The maintenance of cellular iron homeostasis is essential to cell viability. Iron is required for numerous intracellular metabolic activities, but excess iron is a potent toxin because it cam become involved in inducing free radicals leading to oxidative injury. Iron uptake is regulated in most cells by transferrin receptors and intracellular iron is store and detoxified by ferritin. The synthesis of transferring receptors and ferritin is concordantly regulated by cytoplasmic iron regulatory proteins (IRPs) which bind to specific sequences known as iron regulatory elements (IREs) on the mRNAs of ferritin and transferring receptors. Consequently, IRPs are key components of cellular iron regulation. Cellular iron dysregulation has become a major health issue in a broad range of common diseases including heart disease and stroke. Iron toxicity is the lading cause of poison-related deaths in children. Hemochromatosis, an iron over-load disorder, is associated with numerous diseases including late onset diabetes and cancer. It is thus imperative to a healthy society that cellular iron regulation be understood and interventions designed where possible. Although the interaction between IRPs and IREs has been under investigation for a number of years, we propose the novel hypothesis that the function of IRPs is related to their intracellular distribution and that translocation of the IRPs is a means of post-transcriptional regulation of these proteins. IRPs are thought to exist in 3 pools in the cell: 1) bound to IRE, 2) unbound but available, 3) unbound and unavailable. We will first demonstrate the intracellular distribution of the IRPs using both microscopic and biochemical analyses. The microscopic analyses will include fusion of IRPs with green fluorescent protein enabling examination of our hypothesis in live cells. We will exploit the known response of IRPs to iron exposure and the known response of cellular ferritin to pro-inflammatory agents to test our global hypothesis in Aims 2 and 3 of this application.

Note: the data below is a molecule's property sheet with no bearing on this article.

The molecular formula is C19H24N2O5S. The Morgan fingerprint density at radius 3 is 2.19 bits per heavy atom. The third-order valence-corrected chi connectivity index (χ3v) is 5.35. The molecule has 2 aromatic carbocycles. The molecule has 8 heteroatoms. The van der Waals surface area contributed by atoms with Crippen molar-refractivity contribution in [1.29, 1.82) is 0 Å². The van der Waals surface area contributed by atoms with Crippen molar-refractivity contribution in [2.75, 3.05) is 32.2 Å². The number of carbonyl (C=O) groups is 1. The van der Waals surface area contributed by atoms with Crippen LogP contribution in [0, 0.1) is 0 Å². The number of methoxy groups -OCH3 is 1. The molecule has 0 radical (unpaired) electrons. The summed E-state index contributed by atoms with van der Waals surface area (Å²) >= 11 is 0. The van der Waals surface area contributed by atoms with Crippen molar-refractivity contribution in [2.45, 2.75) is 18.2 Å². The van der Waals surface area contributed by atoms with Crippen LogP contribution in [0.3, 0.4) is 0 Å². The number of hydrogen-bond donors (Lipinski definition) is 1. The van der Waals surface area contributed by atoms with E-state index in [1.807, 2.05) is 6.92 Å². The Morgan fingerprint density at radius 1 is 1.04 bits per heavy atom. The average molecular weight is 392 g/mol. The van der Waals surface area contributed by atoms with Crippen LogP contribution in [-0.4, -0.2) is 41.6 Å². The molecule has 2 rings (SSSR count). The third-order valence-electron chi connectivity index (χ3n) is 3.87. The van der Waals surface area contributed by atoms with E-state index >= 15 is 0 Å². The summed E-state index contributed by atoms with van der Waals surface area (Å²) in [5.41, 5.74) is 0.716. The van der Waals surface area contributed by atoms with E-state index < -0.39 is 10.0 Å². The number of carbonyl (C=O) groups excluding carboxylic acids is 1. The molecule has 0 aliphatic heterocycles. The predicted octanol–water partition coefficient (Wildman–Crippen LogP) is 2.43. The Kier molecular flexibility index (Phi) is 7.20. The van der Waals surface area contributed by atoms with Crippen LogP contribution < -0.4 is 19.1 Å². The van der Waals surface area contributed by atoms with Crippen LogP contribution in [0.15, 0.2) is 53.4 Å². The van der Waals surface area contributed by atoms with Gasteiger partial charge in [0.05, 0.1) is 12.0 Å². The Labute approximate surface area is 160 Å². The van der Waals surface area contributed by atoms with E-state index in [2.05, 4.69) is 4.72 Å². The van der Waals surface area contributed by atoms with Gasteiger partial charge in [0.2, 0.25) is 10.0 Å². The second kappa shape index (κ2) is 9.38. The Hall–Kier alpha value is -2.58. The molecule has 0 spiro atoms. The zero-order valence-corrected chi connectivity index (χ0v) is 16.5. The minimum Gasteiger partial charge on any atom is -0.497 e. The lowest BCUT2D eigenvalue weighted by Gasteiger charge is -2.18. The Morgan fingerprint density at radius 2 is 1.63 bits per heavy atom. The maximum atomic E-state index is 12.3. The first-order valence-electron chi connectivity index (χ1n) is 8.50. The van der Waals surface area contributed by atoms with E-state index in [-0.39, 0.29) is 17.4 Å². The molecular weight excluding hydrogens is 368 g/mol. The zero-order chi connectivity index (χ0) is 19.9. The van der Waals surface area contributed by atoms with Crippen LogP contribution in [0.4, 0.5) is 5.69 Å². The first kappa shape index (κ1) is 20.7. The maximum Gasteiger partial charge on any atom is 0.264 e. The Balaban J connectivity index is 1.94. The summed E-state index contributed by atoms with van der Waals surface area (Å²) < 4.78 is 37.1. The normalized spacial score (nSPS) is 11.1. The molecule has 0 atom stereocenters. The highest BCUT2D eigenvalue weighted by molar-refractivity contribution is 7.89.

In Aim 4, we will determine the biological consequences of cytokine exposure on cellular iron homeostasis in relation to IRP/IRE interaction. The significance of the proposed studies lives in providing novel insight into the pathway of the critical cellular iron regulatory system. In addition, the data generated herein will be of significant interest to general studies of RNA/protein interaction and intracellular translocation of RNA. As gene therapies move toward consideration of regulation t the RNA level, these data could have profound effects as the IRP/IRE system is considered a model for post- transcriptional regulation of RNA.

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Pennsylvania State University
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